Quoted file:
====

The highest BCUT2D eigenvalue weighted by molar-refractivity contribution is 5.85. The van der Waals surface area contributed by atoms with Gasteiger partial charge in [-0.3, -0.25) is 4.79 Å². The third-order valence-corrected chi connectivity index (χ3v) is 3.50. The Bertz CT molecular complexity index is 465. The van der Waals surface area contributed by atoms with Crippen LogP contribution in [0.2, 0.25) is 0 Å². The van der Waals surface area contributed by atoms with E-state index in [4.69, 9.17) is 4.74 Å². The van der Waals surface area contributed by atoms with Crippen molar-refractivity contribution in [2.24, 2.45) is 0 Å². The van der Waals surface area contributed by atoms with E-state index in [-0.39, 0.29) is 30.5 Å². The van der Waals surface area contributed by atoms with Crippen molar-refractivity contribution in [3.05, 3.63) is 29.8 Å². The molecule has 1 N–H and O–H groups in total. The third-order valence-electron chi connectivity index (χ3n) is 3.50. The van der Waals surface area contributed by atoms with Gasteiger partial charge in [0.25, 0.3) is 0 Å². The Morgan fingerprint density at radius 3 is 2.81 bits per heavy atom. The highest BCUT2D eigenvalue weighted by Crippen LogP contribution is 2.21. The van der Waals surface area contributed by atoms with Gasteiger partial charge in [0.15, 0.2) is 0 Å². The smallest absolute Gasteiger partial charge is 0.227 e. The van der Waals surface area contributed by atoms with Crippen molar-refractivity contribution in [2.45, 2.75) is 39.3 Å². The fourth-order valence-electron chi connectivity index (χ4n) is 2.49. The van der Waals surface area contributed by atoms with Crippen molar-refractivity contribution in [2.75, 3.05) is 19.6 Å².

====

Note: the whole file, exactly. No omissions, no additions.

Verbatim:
The highest BCUT2D eigenvalue weighted by molar-refractivity contribution is 5.85. The van der Waals surface area contributed by atoms with Gasteiger partial charge in [-0.3, -0.25) is 4.79 Å². The third-order valence-corrected chi connectivity index (χ3v) is 3.50. The Bertz CT molecular complexity index is 465. The van der Waals surface area contributed by atoms with Crippen LogP contribution in [0.2, 0.25) is 0 Å². The van der Waals surface area contributed by atoms with E-state index in [4.69, 9.17) is 4.74 Å². The van der Waals surface area contributed by atoms with Crippen molar-refractivity contribution in [2.24, 2.45) is 0 Å². The van der Waals surface area contributed by atoms with E-state index in [-0.39, 0.29) is 30.5 Å². The van der Waals surface area contributed by atoms with Crippen molar-refractivity contribution in [3.05, 3.63) is 29.8 Å². The molecule has 1 N–H and O–H groups in total. The third-order valence-electron chi connectivity index (χ3n) is 3.50. The van der Waals surface area contributed by atoms with Gasteiger partial charge in [0.25, 0.3) is 0 Å². The Morgan fingerprint density at radius 3 is 2.81 bits per heavy atom. The highest BCUT2D eigenvalue weighted by Crippen LogP contribution is 2.21. The van der Waals surface area contributed by atoms with Gasteiger partial charge in [0.15, 0.2) is 0 Å². The smallest absolute Gasteiger partial charge is 0.227 e. The van der Waals surface area contributed by atoms with Crippen molar-refractivity contribution in [2.45, 2.75) is 39.3 Å². The fourth-order valence-electron chi connectivity index (χ4n) is 2.49. The van der Waals surface area contributed by atoms with Crippen molar-refractivity contribution in [2.75, 3.05) is 19.6 Å².